Serial killer Mark Nash claims he was 'locked out' of applying for earlier parole due to delay in charging him
Published 06/04/2016 | 17:27
Serial killer Mark Nash claims the delay in charging him with the murders of two women in Grangegorman had "locked him out" from applying for parole as early as he could have, the Supreme Court heard.
Nash (43) was jailed for life last year for the murders of Mary Callinan (61) and Sylvia Shiels (59) in their home in Grangegorman, Dublin, in March 1997.
He had already been serving a life sentence imposed in 1998 for a separate double murder in Roscommon in August 1997 when Catherine Doyle (28) and her husband Carl (29) were brutally killed at their home in Castlerea.
He was charged in 2009 with the Grangegorman murders and later failed in a High Court attempt to stop the that prosecution claiming that because of the delay in charging him there was a real risk of an unfair trial.
The Supreme Court upheld that decision.
Following a 48-day trial in the Central Criminal Court he was jailed for life for a second time.
The judge refused to backdate his sentence to reflect the fact that he was already serving life for the first murders.
As a result, he claims, he was "locked out" from applying for parole sooner than he might have under a scheme where even those serving life sentences are entitled to apply for after a certain number of years of having served their sentence.
Even though the Supreme Court dismissed his challenge prohibiting his trial, the issue of his claim for damages and the legal costs had still to be dealt with by the court.
The five-judge court included Mr Justice Adrian Hardiman, who died in office last month.
When the case returned before the court today, Chief Justice Susan Denham said Ms Justice Elizabeth Dunne had joined the court in Mr Hardiman's place and the case would proceed on that basis.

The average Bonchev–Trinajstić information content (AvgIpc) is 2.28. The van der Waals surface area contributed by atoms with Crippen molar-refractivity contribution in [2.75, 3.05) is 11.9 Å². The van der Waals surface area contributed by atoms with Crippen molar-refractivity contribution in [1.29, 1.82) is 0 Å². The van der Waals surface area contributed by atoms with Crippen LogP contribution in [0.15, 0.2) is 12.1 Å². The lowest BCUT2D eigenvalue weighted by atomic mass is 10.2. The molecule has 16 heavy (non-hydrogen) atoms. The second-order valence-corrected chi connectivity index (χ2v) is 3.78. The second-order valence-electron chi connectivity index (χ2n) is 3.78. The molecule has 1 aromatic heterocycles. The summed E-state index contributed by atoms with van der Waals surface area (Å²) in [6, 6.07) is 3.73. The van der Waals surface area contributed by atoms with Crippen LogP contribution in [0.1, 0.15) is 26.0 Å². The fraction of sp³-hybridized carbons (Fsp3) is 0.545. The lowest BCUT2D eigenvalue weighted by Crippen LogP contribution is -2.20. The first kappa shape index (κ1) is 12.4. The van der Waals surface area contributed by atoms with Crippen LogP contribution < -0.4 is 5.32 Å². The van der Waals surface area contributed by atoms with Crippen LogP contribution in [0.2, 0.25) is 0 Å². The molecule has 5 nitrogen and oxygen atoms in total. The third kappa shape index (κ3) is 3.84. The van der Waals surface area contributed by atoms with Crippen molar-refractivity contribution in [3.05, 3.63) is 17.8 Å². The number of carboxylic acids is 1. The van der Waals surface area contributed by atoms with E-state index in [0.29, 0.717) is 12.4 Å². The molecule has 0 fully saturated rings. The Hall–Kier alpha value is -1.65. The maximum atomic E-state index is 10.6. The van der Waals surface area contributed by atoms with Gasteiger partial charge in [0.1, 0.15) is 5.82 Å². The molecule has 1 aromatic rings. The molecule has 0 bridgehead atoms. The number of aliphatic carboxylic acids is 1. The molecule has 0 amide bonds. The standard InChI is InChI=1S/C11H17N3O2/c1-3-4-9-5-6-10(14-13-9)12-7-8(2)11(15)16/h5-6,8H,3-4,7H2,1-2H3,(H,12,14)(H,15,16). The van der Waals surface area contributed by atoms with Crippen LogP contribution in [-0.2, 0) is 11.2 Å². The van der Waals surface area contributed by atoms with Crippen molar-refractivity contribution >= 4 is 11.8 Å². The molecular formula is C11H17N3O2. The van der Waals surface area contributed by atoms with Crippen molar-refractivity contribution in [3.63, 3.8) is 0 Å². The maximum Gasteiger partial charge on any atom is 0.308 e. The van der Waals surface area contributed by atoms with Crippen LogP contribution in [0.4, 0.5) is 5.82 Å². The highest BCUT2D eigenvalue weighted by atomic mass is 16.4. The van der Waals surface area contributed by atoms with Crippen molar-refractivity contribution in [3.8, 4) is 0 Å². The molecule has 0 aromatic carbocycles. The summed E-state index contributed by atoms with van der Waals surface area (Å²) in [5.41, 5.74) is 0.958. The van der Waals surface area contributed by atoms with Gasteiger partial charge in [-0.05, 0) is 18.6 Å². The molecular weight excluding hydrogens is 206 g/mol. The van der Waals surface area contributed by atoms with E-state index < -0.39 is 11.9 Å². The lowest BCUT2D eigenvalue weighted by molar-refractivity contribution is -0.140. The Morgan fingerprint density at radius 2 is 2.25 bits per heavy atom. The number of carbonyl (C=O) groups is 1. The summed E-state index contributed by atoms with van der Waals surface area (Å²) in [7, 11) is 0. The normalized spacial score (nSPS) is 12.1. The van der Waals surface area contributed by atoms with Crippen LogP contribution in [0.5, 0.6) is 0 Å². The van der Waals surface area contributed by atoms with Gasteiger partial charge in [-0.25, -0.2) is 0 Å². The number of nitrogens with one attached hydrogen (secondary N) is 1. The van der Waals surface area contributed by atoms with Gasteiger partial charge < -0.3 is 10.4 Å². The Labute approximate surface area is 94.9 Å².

Hugh Hartnett SC, for Nash, said he was seeking costs and damages because his client had been locked out from applying for parole after seven or eight years because of the delay in charging him.
Had he been tried in 2002, when the authorities were satisfied he could be charged with the Grangegorman murders, and after conviction, he would have been able to apply for parole at this time, counsel said.
The Supreme Court said it would receive written submissions on the matter from both sides and adjourned it for three weeks.
The court also said it would deal on that date with a request from the DPP to delete certain sentences from Mr Justice Hardiman's judgment on the Nash judicial review challenge.
Brendan Grehan SC, for the DPP, said Mr Justice Hardiman, in one of four separate judgments delivered in January last year by the Supreme Court rejecting the Nash challenge, reference was made to an Assistant Garda Commissioner who had been appointed to investigate the charging of the wrong man with one of the Grangegorman murders.
Heroin abuser, Dean Lyons, who has since died, was initially charged but following an inquiry, it was found he had nothing to do with the murders even though he had admitted on a number of occasions to having done them
Retired Assistant Commissioner Jim McHugh wrote to the Chief Prosecution Solicitor's office saying he had been confused with another senior garda in the Hardiman decision, Mr Grehan said.
It was accepted Mr McHugh's role in the investigation was totally above reproach but Mr Justice Hardiman seemed to have conflated his role with that of another garda, counsel said.
The best way to deal with the matter would be to simply delete a number of sentences which would not change the judgment, he said.
Mr Justice Peter Charleton said he did not think anyone doubted that Mr McHugh was "one of the finest offices in the Garda Siochana ever".
The Chief Justice said the court would check out the matter and will refer to it when it next sits to deal with this case.